It’s no secret that certain groups of voters have been disenfranchised in the past. African American voters in the South routinely faced egregious obstacles to voting, including poll taxes, difficult registration processes in which black voters were not given adequate information, literacy tests that white voters could be grandfathered out of, and even outright violence. Fortunately, the Voting Rights Act was enacted in 1965. This piece of legislation echoed the 13th, 14th, and 15th Amendments, which give Constitutional rights to black Americans, respectively abolishing slavery, giving blacks full rights as citizens, and giving all citizens, regardless of race, the right to vote.

Democracy rests on the ability of all people, regardless of color, to take part in their government. Democracy rests on the nation having a body of elected officials that truly represent the needs of the people they act for. By making it very difficult for election practices to be discriminatory toward minorities, the American government moved much closer to being a true representative democracy.  The Voting Rights Act allowed the federal government to ensure that these rights were not being abridged in various elections. States that had a history of discriminatory voting practices had to have the approval of the Department of Justice before enacting any changes to their voting practices.  Congress renewed the Voting Rights Act with overwhelming support in 2006, with the House voting 390-33 and the Senate unanimously supporting it.

However, the act is currently being examined by the Supreme Court in the case of Shelby County, Ala., v. Holder. In 2006, Calera, Alabama enacted a discriminatory redistricting plan that led to the defeat of the city’s only black councilman. Calera did not seek approval before enacting this new plan, and Calera was required to draw a new redistricting plan– a nondiscriminatory one– and to conduct a new election. This councilman, Ernest Montgomery, regained his seat after this election. Shelby County then filed suit challenging the Voting Rights Act.

If the Supreme Court cuts down the powers given to the federal government in the Voting Rights Act, states with a history of discriminatory election practices will not be required to run changes to election practices by the Department of Justice any longer—they can immediately go into effect. This would allow states to create highly questionable requirements of voters, or to redistrict voting areas in favor of white candidates, without any oversight by the federal government.

In a nutshell, many are questioning the need for federal oversight of election practices. Leading this argument in the Supreme Court is Justice Scalia, a conservative justice who was appointed by Ronald Reagan in 1986, making him the longest-serving justice currently serving on the Court.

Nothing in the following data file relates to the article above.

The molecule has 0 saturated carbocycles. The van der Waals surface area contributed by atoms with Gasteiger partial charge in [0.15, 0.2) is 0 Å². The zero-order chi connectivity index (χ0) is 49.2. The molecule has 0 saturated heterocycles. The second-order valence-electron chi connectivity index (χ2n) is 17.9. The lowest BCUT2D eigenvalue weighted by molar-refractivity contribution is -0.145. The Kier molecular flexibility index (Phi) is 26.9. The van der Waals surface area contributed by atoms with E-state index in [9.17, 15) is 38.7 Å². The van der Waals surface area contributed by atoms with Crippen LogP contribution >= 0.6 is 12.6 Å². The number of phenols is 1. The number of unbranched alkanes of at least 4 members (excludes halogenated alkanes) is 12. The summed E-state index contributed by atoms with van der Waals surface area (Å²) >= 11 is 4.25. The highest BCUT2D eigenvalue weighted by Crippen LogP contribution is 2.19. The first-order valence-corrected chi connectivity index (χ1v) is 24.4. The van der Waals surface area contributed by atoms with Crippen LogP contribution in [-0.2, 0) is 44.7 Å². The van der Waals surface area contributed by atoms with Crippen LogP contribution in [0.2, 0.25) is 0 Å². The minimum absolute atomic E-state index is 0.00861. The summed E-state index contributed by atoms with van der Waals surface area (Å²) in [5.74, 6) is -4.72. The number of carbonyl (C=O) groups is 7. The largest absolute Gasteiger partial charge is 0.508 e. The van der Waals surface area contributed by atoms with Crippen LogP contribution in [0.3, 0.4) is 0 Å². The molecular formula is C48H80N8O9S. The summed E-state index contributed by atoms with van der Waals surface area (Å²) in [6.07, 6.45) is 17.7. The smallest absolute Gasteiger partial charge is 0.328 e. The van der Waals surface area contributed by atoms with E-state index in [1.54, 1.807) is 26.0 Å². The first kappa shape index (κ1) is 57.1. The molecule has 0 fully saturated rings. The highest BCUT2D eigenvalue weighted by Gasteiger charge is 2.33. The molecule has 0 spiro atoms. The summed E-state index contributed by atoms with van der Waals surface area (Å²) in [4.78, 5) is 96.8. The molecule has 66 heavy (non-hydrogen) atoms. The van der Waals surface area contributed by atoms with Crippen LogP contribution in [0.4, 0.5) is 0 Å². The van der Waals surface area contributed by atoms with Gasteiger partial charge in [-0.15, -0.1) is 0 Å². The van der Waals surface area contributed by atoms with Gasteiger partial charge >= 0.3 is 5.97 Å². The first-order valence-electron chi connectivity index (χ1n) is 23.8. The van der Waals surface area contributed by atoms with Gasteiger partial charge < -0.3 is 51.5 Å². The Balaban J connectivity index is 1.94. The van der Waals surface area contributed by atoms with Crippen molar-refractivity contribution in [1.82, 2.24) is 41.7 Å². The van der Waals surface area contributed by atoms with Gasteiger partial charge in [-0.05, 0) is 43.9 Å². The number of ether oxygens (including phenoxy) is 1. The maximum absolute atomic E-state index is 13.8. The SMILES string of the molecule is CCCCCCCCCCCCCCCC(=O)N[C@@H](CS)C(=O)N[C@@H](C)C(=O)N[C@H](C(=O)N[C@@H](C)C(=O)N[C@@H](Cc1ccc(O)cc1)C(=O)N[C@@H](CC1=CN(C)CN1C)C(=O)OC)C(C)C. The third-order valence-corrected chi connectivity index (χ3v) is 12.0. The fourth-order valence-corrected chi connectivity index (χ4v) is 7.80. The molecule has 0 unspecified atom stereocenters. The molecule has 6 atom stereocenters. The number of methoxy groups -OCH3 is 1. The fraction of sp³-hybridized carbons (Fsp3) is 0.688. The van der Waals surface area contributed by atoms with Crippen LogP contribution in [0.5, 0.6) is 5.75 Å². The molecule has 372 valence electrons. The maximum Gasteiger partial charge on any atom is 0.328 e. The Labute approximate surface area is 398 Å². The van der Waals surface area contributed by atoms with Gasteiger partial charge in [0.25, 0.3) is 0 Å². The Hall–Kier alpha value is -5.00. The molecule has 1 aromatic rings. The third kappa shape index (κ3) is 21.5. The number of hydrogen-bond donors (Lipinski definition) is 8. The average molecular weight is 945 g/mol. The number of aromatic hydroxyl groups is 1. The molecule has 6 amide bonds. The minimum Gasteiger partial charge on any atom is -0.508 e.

Scalia has called this piece of legislation a “perpetuation of racial entitlement.”

Scalia, accompanied by the other conservative justices in the Supreme Court (Chief Justice Roberts, Justice Kennedy, Justice Thomas, Justice Scalia, and Justice Alito), believe that racism and racial injustices are a thing of the past in America.

“Times change,” Justice Kennedy said during oral arguments.

The belief that racism is a thing of the past is frankly delusional. The United States has seen racist behavior in election processes in the very recent past. Because of the Voting Rights Act, election changes were shot down in Texas and South Carolina just in 2012.

Racism is not limited to the South, but it continues to be especially apparent in those states that are monitored by the Voting Rights Act. To think that we are a nation that truly considers all races equal is a nice thought, but it is not a thought that acknowledges the real social injustices of our time. America has certainly improved for people of color since the Voting Rights Act was first adopted in 1965, but it certainly has a long way to go until it reaches true equality. Minorities are still generally born with fewer opportunities than whites, and the country is not as socially mobile as many believe. Minorities are born with fewer privileges than white people, and unfortunately, many do not have the opportunity to rise out of cyclical poverty. The wealth gap in the United States is increasing: the median wealth of white households is 20 times greater than the median wealth of black households, according to a new report from the Pew Research Center.  America is still battling racism, even though that battle is much quieter now than it was 40 years ago.

If the Supreme Court allows the Voting Rights Act to be gutted, America may see discriminatory election practices take hold of certain states once again. The United States could be taking a step away from a truly representative democracy, and all citizens, regardless of color, should be very concerned.

Emma Connell

Class of 2014 at Concordia College. Majoring in Political Science and Philosophy. Involved in Student Government and, of course, The Concordian.

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